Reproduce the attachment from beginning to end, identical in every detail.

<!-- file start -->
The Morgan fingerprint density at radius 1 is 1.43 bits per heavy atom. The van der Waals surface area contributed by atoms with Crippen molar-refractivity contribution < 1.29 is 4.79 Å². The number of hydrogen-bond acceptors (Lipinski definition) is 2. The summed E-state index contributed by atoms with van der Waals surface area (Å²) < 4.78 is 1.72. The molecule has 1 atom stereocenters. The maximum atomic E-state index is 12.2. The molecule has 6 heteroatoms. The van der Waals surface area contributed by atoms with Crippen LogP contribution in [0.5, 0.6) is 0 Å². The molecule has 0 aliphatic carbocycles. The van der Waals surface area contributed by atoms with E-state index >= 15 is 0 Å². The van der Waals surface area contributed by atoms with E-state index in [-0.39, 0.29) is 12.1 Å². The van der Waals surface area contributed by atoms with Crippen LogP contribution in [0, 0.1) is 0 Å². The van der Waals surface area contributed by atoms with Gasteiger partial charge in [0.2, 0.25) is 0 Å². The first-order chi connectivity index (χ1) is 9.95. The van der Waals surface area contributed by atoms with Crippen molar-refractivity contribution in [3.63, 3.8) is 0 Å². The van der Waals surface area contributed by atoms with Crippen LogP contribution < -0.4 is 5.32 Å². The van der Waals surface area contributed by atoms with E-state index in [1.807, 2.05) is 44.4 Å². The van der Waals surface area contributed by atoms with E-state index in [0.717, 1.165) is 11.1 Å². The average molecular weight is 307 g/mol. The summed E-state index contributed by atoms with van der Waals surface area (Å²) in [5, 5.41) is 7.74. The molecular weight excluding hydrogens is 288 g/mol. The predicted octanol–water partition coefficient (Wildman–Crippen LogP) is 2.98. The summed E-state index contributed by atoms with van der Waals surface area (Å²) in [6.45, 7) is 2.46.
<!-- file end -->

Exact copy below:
The Morgan fingerprint density at radius 1 is 1.43 bits per heavy atom. The van der Waals surface area contributed by atoms with Crippen molar-refractivity contribution < 1.29 is 4.79 Å². The number of hydrogen-bond acceptors (Lipinski definition) is 2. The summed E-state index contributed by atoms with van der Waals surface area (Å²) < 4.78 is 1.72. The molecule has 1 atom stereocenters. The maximum atomic E-state index is 12.2. The molecule has 6 heteroatoms. The van der Waals surface area contributed by atoms with Crippen LogP contribution in [0.5, 0.6) is 0 Å². The molecule has 0 aliphatic carbocycles. The van der Waals surface area contributed by atoms with E-state index >= 15 is 0 Å². The van der Waals surface area contributed by atoms with E-state index in [-0.39, 0.29) is 12.1 Å². The van der Waals surface area contributed by atoms with Crippen LogP contribution in [0, 0.1) is 0 Å². The van der Waals surface area contributed by atoms with Gasteiger partial charge in [0.2, 0.25) is 0 Å². The first-order chi connectivity index (χ1) is 9.95. The van der Waals surface area contributed by atoms with Crippen molar-refractivity contribution in [3.63, 3.8) is 0 Å². The van der Waals surface area contributed by atoms with Crippen LogP contribution < -0.4 is 5.32 Å². The van der Waals surface area contributed by atoms with E-state index in [1.807, 2.05) is 44.4 Å². The van der Waals surface area contributed by atoms with E-state index in [0.717, 1.165) is 11.1 Å². The average molecular weight is 307 g/mol. The summed E-state index contributed by atoms with van der Waals surface area (Å²) in [5, 5.41) is 7.74. The molecular weight excluding hydrogens is 288 g/mol. The predicted octanol–water partition coefficient (Wildman–Crippen LogP) is 2.98. The summed E-state index contributed by atoms with van der Waals surface area (Å²) in [6.45, 7) is 2.46.